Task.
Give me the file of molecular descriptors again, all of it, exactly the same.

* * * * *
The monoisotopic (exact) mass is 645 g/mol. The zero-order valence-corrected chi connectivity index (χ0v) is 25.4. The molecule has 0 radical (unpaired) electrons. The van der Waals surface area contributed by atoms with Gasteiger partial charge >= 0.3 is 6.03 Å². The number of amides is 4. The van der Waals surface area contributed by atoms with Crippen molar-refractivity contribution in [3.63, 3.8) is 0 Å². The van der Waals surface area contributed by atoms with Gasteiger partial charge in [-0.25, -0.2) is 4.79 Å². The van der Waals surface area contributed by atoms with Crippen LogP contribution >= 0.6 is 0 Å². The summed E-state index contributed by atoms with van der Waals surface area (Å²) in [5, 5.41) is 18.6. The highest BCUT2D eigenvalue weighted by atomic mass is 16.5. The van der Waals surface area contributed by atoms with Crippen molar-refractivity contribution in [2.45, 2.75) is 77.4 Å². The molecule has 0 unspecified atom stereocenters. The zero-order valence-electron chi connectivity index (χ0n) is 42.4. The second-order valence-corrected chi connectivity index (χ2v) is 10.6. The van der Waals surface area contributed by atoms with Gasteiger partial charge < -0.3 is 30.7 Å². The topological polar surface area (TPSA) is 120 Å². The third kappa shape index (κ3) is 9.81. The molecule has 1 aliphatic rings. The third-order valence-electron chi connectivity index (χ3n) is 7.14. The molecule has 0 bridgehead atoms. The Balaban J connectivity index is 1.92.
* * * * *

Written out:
The monoisotopic (exact) mass is 645 g/mol. The zero-order valence-corrected chi connectivity index (χ0v) is 25.4. The molecule has 0 radical (unpaired) electrons. The van der Waals surface area contributed by atoms with Gasteiger partial charge >= 0.3 is 6.03 Å². The number of amides is 4. The van der Waals surface area contributed by atoms with Crippen molar-refractivity contribution in [3.63, 3.8) is 0 Å². The van der Waals surface area contributed by atoms with Gasteiger partial charge in [-0.25, -0.2) is 4.79 Å². The van der Waals surface area contributed by atoms with Crippen LogP contribution >= 0.6 is 0 Å². The summed E-state index contributed by atoms with van der Waals surface area (Å²) in [5, 5.41) is 18.6. The highest BCUT2D eigenvalue weighted by atomic mass is 16.5. The van der Waals surface area contributed by atoms with Crippen molar-refractivity contribution in [2.45, 2.75) is 77.4 Å². The molecule has 0 unspecified atom stereocenters. The zero-order valence-electron chi connectivity index (χ0n) is 42.4. The second-order valence-corrected chi connectivity index (χ2v) is 10.6. The van der Waals surface area contributed by atoms with Gasteiger partial charge < -0.3 is 30.7 Å². The topological polar surface area (TPSA) is 120 Å². The third kappa shape index (κ3) is 9.81. The molecule has 1 aliphatic rings. The third-order valence-electron chi connectivity index (χ3n) is 7.14. The molecule has 0 bridgehead atoms. The Balaban J connectivity index is 1.92.